A postwar staple sees a revival
The coal briquettes, said Lee Pyo-yeol, 55, one of the workers, were to be donated to low-income families in Gyeonggi.
“We can’t let the stacks of coal fall over, so we have to drive under 40 kilometers per hour,” Lee said.
The yeontan - cylindrical-shaped coal briquettes pierced with holes on top that are used for heating and cooking - were then taken to Paju, Gyeonggi. There, 80 volunteers from the Korea Electrical Contractors Association and Love Coal, a volunteer organization founded in 2004, went from home to home to deliver the coal to mostly senior citizens who have difficulty moving.
“In this area, there are many households that still use coal. Every winter, we get many questions about when the coal will be sent out,” said Choi Bo-hee, 27, an assistant administrator for Love Coal who was volunteering that day.
Coal briquettes first got their current shape toward the end of the 19th century in Kyushu, Japan, where coals were pierced with holes to enable it to burn better. They were introduced to Korea in the 1920s when coal was rare and not readily available in the country, only to become available for the masses in the postwar era.
At the end of 1963, some 400 coal factories throughout the still-recovering nation produced the briquettes to keep the population warm, becoming the primary source of heating until the early 1980s. After hitting its peak in 1986, with 24.25 million tons of coal produced, coal use went into decline.
By the second half of the 1980s, alternative heating such as gas and oil boilers became popular, and by 1999 coal production was just a one-twentieth of what it was in 1986. Now, there are just 50 coal factories left in the country and two in Seoul.
But despite the decline in coal production, demand for coal briquettes has seen a recent surge, a consequence of both a greater initiative by charity groups to assist the underprivileged - many of whom still rely on the traditional heating method - and the tough economy.
According to Coal Bank, a charitable organization that donates coal and was founded in 2002, 250,000 households used coal last year, and since 2003, there has been a gradual increase.
Coal’s revival also stems from its cheap cost compared to other forms of fuel.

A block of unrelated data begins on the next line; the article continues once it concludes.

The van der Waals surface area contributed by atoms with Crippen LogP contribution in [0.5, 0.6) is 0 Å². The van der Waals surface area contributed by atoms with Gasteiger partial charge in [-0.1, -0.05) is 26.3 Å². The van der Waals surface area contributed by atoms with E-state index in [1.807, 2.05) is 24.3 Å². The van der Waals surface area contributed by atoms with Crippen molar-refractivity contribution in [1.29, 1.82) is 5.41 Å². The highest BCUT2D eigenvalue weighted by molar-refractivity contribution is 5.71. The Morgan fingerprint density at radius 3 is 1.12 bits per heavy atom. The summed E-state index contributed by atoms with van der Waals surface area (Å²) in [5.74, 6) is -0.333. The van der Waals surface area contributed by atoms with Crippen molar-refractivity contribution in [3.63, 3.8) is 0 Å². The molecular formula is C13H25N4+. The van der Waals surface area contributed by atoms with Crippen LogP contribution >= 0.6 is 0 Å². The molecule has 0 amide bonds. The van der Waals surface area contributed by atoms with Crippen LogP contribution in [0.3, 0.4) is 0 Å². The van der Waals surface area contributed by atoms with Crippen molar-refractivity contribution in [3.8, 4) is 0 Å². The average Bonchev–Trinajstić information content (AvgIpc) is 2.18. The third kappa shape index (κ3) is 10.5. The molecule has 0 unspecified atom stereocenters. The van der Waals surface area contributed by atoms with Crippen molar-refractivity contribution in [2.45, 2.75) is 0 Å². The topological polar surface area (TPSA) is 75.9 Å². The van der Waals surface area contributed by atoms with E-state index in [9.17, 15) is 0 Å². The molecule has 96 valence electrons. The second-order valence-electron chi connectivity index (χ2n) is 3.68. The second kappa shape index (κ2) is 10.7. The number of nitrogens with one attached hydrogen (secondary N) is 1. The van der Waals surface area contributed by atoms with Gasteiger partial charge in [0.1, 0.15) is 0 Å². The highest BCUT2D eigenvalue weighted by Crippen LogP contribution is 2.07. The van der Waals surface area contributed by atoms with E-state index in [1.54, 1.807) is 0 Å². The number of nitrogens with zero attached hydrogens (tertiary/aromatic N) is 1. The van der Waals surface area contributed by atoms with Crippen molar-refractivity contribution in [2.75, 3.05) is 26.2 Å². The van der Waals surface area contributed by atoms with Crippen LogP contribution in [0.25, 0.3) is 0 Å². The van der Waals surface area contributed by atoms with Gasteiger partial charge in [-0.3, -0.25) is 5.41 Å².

“Coals cost 500 to 600 won per briquette. For 1,500 to 1,800 won a day, you can spend a warm winter. The more difficult the economy is, and the colder the weather is, the more coal is used,” said Kim Du-yong, 60, director of the coal division of gas company Samchully, which started out in briquette manufacturing in 1955.
Coal distribution has also become one of the most popular volunteer activities in the wintertime.
Since 2006, the honorary chairman of Maeil Dairies and company employees have delivered coal briquettes to low-income families. On the same day, a house in Susaek-dong, northwest Seoul, had a warm floor thanks to the 300 coal briquettes it received from the company in October.
“My monthly salary is 400,000 won, but to heat with coals between December and March costs around 200,000 won,” Jang Mu-ung, 66, said. “Every year, I wait for the coal delivery.”
SK has also donated and distributed coal briquettes since 2005, S-Oil since 2008 and Gumho since 2009. Politicians are also active volunteers, as well as celebrities who often lend their names to the cause.
“For those who cannot install gas boilers, [donating coal] helps enforce the image that corporations and politicians are aiding the underprivileged,” said Jeon Chang-jin, 49, a sociology professor at Sogang University.
Various charitable groups have also grown along with the rising demand for coal briquettes. Coal Bank delivered 3.55 million coal briquettes to low-income families last year and expect to deliver a similar amount this year.
“Isn’t there a saying ‘don’t kick coal briquettes carelessly?’?” said Kim Seong-beom, 43, a volunteer for the Korean Red Cross. “The use of coals will be around for a while.”
By Jung Won-yeob, Kim Young-min [firstname.lastname@example.org]